Mr. Jasson Casey Presents “Software Defined Networking”

Mr. Jasson Casey Presents “Software Defined N…

Mr. Jasson Casey Presents “Software Defined N…
ECE professor’s student wins numerous prizes for their research

ECE professor’s student wins numerous prizes …

ECE professor’s student wins numerous prizes …
Texas A&M University Hosts Science of Information Day

Texas A&M University Hosts Science of Informa…

Texas A&M University Hosts Science of Informa…
IEEE Presents Annual TexasWISE Workshop

IEEE Presents Annual TexasWISE Workshop

IEEE Presents Annual TexasWISE Workshop
Dr. Gratz Presents “Use-it or Lose-it”

Dr. Gratz Presents “Use-it or Lose-it”

Dr. Gratz Presents “Use-it or Lose-it”
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Mr. Jasson Casey Presents “Software Defined Networking”

This month Mr. Jasson Casey, a Ph.D. candidate from the Departments of Electrical Computer Engineering and Computer Science Engineering, presented, “Software Defined Networking: A Transformative Approach to Communications.” Software Defined Networking (SDN) exists to make network programming and configuration vastly simplified. To promote the SDNs, a collection of researchers and industry engineers have formed to create Flowgrammable, through which Mr. Casey serves as the Executive Director. Associate Professor Dr. Alex Sprintson from Computer Engineering and Systems Group serves as a Director and was instrumental in organizing Flowgrammable.

Flowgrammable has dedicated a portion its research to OpenFlow, which is one of modern SDN architecture’s most prominent instances. OpenFlow is a set of specifications maintained by the Open Networking Forum (ONF). At the bottom of this architecture is the switch. A switch is an abstract processing machine composed of the switch-agent and the data plane. To utilize these switches, a controller will send messages to manage and manipulate switch states.

Flowgrammable has developed the Flowgrammable SDN Stack to implement the switch. The stack supports a number of abstractions including message abstraction, message representation, protocol state machine, state machine configuration, system reaction, and application interface. To supplement this, Flowgrammable has developed 4000 directed unit tests for the message layer, python bindings, and state machine components. These tests support both negative and positive feedback.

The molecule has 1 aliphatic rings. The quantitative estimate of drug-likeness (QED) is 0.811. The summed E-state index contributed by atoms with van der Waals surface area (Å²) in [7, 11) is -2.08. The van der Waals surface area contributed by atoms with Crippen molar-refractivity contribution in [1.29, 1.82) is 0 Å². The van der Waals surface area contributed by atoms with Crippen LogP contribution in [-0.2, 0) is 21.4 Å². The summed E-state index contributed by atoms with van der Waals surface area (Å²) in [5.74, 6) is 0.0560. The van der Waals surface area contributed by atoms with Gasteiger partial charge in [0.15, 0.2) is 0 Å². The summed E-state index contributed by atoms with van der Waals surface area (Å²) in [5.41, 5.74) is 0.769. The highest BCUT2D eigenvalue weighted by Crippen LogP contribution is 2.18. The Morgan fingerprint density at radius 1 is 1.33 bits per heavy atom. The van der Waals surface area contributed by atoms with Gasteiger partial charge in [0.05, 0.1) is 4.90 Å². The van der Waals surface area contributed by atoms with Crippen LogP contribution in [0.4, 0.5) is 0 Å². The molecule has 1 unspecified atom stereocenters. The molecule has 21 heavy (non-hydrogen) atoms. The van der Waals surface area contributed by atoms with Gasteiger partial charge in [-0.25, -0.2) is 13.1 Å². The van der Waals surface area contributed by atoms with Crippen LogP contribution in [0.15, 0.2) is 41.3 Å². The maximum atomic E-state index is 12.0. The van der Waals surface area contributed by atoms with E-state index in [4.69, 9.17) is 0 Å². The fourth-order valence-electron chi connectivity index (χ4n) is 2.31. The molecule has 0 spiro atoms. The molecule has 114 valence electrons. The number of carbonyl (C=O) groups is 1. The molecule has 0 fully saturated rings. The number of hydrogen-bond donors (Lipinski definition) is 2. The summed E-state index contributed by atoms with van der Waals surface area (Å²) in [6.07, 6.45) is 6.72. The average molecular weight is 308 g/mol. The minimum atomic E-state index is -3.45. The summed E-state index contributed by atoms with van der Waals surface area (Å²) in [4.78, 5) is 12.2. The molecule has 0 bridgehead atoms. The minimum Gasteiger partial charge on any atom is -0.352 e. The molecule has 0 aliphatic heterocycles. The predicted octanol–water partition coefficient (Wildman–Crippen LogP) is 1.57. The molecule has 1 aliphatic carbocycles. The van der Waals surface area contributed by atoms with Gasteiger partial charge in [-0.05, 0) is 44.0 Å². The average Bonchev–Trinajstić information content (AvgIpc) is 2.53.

Flowgrammable has created an entire ecosystem of content supporting the research and development of SDN online with plenty of documentation. They recently finished as a finalist in the popular ONF competition along with two other large organizations. Being that the non-profit organization has a majority of researchers, they have found that the competition has provided them with an avenue to continue making groundbreaking developments in the field. Flowgrammable has also found significance nationally being a Google Summer of Code Mentor Organization. They will mentor their first 3 students through the program in the summer.

Mr. Casey has been in the field of network communications for over 15 years, finding himself in the telecommunications industry specifically. In addition to his studies at Texas A&M University, he is a research affiliate with the Center for Secure Information Systems at George Mason University. Mr. Casey’s research has paved the way for the developments at Flowgrammable in the OpenFlow Stack. He also participates as a Research Associate in the Open Networking Foundation.

ECE professor’s student wins numerous prizes for their research

A high school student working in an engineering research lab has won several awards for on her research.
Shreya Shankar, a junior at A&M Consolidated High School, began working in June 2013 on a research project titled “Supporting 3-Dimensional Movement through Etherware, a Middleware for Networked Control Systems,” in the Cyber-Physical Systems Lab of Professor P. R. Kumar, the College of Engineering Chair in Computer Engineering, working under the supervision of his Ph.D. student, Woo-Hyun Ko. Since she began her research, Shankar has won the Intel Excellence in Computer Science Award, the US Navy Science Award, the Yale Science and Engineering Association award, the Society of Women Engineers Award and the Energy Day Academic Award.
Shankar’s honors also include being one of the 40 students worldwide to be selected for the 2013 Stanford University Mathematics Camp and being chosen as one of the 30 students worldwide to be chosen for Catapult, a business incubator program at Harvard University. She also is an American Invitational Mathematics Exam qualifier, plays first violin in varsity orchestra and represents her school in swimming. She plans to major in computer science and engineering in college.